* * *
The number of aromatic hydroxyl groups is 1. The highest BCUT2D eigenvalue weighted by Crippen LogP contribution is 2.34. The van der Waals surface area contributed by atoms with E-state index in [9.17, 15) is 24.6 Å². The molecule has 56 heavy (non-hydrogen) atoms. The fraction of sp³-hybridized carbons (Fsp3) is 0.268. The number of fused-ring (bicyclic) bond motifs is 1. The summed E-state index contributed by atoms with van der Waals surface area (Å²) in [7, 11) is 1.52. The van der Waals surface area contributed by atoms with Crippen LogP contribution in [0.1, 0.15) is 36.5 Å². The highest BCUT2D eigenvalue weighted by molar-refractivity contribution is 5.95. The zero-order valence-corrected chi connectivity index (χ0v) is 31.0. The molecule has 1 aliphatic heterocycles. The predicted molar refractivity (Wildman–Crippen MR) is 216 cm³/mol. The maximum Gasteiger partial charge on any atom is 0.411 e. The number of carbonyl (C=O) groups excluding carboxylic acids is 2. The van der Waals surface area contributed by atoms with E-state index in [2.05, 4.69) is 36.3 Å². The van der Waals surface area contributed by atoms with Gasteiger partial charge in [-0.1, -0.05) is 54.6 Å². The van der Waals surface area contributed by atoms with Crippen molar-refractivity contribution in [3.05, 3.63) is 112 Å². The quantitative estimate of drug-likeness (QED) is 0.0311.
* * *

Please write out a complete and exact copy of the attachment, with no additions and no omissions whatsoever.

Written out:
The number of aromatic hydroxyl groups is 1. The highest BCUT2D eigenvalue weighted by Crippen LogP contribution is 2.34. The van der Waals surface area contributed by atoms with E-state index in [9.17, 15) is 24.6 Å². The molecule has 56 heavy (non-hydrogen) atoms. The fraction of sp³-hybridized carbons (Fsp3) is 0.268. The number of fused-ring (bicyclic) bond motifs is 1. The summed E-state index contributed by atoms with van der Waals surface area (Å²) in [7, 11) is 1.52. The van der Waals surface area contributed by atoms with Crippen LogP contribution in [0.1, 0.15) is 36.5 Å². The highest BCUT2D eigenvalue weighted by molar-refractivity contribution is 5.95. The zero-order valence-corrected chi connectivity index (χ0v) is 31.0. The molecule has 1 aliphatic heterocycles. The predicted molar refractivity (Wildman–Crippen MR) is 216 cm³/mol. The maximum Gasteiger partial charge on any atom is 0.411 e. The number of carbonyl (C=O) groups excluding carboxylic acids is 2. The van der Waals surface area contributed by atoms with E-state index in [2.05, 4.69) is 36.3 Å². The van der Waals surface area contributed by atoms with Gasteiger partial charge in [-0.1, -0.05) is 54.6 Å². The van der Waals surface area contributed by atoms with Crippen molar-refractivity contribution in [3.05, 3.63) is 112 Å². The quantitative estimate of drug-likeness (QED) is 0.0311.